Shropshire fighter pilot was RAF's first casualty
As Britain went to war, Shropshire fighter pilot John Hulton-Harrop posed with his colleagues for a photo.
Three days later he was dead, the first operational casualty of Fighter Command.
And it was especially tragic, as he was shot down by his own side – his Hurricane was the first aircraft ever to be shot down by a Spitfire.
Pilot Officer John Hulton-Harrop, of Betton Strange, near Shrewsbury, was killed on September 6, 1939, in an episode which became known as The Battle of Barking Creek, in which two Hurricanes were shot down by Spitfires which had mistaken them for German aircraft.
Hulton-Harrop's engagement to be married had been announced only a week before his death.
His grave is at St Andrew’s Church, North Weald, Essex, not far from North Weald airfield from which he had taken off on his last fatal flight.
Inscribed on the gravestone is: "In loving memory of John, 'Gone to the singing and the gold, beyond the end'."
John, as he appears always to have been known although his first names were Montague Leslie, was the eldest son of Captain Cyril Charles Montague Hulton-Harrop, who had won the Military Cross in World War One.
The Hulton-Harrops were a distinguished Shropshire family with a strong tradition of military service.
John and his brother and sister Paul and Pat, were born at Mare Hay, Gatten, in the shadow of the Stiperstones. A fourth child, Robert, died as a baby.
He was educated at Shrewsbury School, leaving around 1929.
One of his 1930s friends in Shrewsbury was Kenneth More, later to become a famous actor, but who back then was working at the Sentinel Works in the county town.
Seeking to join the RAF, Hulton-Harrop and More presented themselves to the Air Ministry in London. John was accepted, More was turned down.
John was posted in 1937 to 56 Squadron, which became only the third fighter squadron in the RAF to be equipped with the Hawker Hurricane monoplane fighter.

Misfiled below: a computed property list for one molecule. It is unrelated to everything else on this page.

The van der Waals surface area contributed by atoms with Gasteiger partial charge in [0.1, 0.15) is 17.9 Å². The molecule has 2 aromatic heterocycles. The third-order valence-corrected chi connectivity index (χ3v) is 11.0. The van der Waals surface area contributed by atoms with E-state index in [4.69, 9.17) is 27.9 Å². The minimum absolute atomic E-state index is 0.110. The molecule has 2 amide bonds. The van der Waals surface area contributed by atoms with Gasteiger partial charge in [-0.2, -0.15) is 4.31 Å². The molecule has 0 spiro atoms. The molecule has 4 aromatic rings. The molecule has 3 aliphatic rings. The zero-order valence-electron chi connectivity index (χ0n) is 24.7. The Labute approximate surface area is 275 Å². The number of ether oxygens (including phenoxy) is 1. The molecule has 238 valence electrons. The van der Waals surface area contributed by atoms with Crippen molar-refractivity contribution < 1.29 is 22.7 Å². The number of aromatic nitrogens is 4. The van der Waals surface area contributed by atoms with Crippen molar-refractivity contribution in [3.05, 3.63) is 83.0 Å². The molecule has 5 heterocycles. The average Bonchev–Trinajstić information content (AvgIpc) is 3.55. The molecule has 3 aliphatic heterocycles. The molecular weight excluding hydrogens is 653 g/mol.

John must have cut a bit of a dash. He had a Lagonda, and later a Frazer Nash. He was one of the pilots picked to fly at the Empire Air Day in 1938.
On the outbreak of war, his desire to get in on the action may have contributed to his death.
He was not one of the 56 Squadron pilots scrambled following reports of unidentified aircraft approaching from the east. But he and Tommy Rose, perhaps motivated by a desire not to miss out, grabbed a couple of spare Hurricanes and took off to join the fray.
At that stage of the war Hurricanes had no armour plating, and Hulton-Harrop was hit in the back of the head. His aircraft was seen to drop in a gentle glide, crashing at Hintlesham, near Ipswich. Rose was also shot down, but survived.
The Spitfire pilot who shot down Pilot Officer Hulton-Harrop was John Freeborn who, with another Spitfire pilot, was court martialled, but exonerated.
The tragedy had been a result of a combination of mistakes and misunderstandings which led to a shake-up of Fighter Command procedures.
Freeborn went on to have a distinguished RAF career, becoming an ace and being awarded the Distinguished Flying Cross and Bar, which signifies a second award of the same medal. He rose to the rank of Wing Commander.
Freeborn died in Southport in 2010 at the age of 90.
The year before he died he said of Hulton-Harrop: “I think about him every day. I always have done. I’ve had a good life, and he should have had a good life too.”
John’s brother Paul also served as an RAF pilot. He was shot down in his Hurricane over Holland on May 11, 1940, and spent the rest of the war a prisoner.
Sister Pat Hulton-Harrop married an Australian pilot, John Harry Chisholm. Squadron Leader Chisholm was killed in action on September 16, 1944, while flying with 157 Squadron, which was a Mosquito night fighter squadron. His name is commemorated on the Runnymede Memorial for those airmen who have no known grave.